Symposium on Diverse Epistemologies: SpacesBetween on feeling, trauma, and embodied knowledge

Monday, May 8, 2023
Center for Black Studies Research, South Hall 4603, UCSB

In her presentation, Professor Batiste takes a critical creative approach to the relationship between performance, violence, and death in Black Los Angeles. Her investigations of the ways performance served Black Angelinos in negotiating loss and grief turns towards sensitive and vulnerable interiority. This focus on Black feeling challenges external modes of understanding black life and identity. In the context of extraordinary millennial violence, Black performers offer feeling as the grounds of a shared blackness and mode of mutual recognition. The work and Batiste's methodology challenge the primary activity of Black artistic impulses or Black grief or Black life as in the thrall of oppression and resistance or notions of rights and redress. In a multi-modal form, Batiste pursues the ineffable. Through performance, poetry, and creative essays, she convenes with the shifting sensibilities of grief to develop a renewed foundation for approaching a knowledge of Black being.

Join us as we welcome Dr. Stephanie Leigh Batiste, Professor of English, Black Studies, Theater and Dance, and Comparative Literature at UC Santa Barbara and Director of the Hemispheric South/s Research Initiative. She has also proudly served as the Associate Director of the Center for Black Studies Research since Spring of 2021. Professor Batiste’s research areas include Race and Racism, Performance Studies, African American Literature and Culture, American Studies, Cultural Studies, and U.S. History. Professor Batiste’s award-winning book, Darkening Mirrors: Imperial Representation in Depression Era African American Performance (Duke University Press, 2011) focuses on the relationship between power and identity in black performance cultures to reimagine Black self-conception, national belonging, and modernism. Her current book project focuses on affect and feeling in relation to violence and death in Black millennial performance in Los Angeles.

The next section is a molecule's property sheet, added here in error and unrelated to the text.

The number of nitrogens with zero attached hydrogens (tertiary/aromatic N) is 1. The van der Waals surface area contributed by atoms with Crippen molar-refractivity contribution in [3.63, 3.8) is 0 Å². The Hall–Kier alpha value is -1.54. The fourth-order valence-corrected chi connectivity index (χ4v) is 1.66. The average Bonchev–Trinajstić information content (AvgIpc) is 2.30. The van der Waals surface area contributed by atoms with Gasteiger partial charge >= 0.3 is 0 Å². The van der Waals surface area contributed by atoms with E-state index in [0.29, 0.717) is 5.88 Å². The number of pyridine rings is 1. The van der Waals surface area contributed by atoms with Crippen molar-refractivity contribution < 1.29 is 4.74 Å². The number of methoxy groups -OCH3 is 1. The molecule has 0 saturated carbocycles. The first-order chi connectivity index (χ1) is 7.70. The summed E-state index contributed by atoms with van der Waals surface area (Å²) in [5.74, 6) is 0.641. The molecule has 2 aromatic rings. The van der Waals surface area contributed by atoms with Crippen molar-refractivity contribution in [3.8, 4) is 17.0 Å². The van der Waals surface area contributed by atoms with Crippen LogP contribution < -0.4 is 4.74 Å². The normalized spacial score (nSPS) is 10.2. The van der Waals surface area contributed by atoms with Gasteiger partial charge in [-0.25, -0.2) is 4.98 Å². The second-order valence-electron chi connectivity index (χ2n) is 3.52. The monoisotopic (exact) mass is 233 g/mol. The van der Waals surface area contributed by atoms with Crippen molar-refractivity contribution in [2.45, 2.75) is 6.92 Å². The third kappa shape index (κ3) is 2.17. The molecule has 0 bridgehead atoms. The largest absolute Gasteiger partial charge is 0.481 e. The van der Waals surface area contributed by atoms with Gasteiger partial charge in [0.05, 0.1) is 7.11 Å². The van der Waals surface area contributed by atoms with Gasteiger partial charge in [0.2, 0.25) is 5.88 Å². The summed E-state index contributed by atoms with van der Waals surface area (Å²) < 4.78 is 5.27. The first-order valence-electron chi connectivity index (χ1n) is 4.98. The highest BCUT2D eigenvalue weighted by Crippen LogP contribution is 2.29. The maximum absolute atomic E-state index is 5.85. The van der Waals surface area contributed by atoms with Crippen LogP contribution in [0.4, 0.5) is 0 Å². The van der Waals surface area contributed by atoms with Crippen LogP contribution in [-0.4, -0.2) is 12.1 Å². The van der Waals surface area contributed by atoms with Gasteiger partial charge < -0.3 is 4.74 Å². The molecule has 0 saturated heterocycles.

She is co-editor of the NYU Press Book Series Performance and American Cultures. Batiste is a poet, playwright, and actor. She has written three mixed-form plays: Stacks of Obits, Young Love Found and Lost: Six Poems in a Circle, and Blue Gold & Butterflies and collaborated with students in developing collaborative adaptations and original work. Her solo show Stacks of Obits about street murder in Los Angeles has been performed nationally and internationally.

Please RSVP or register for the livestream in the PDF below.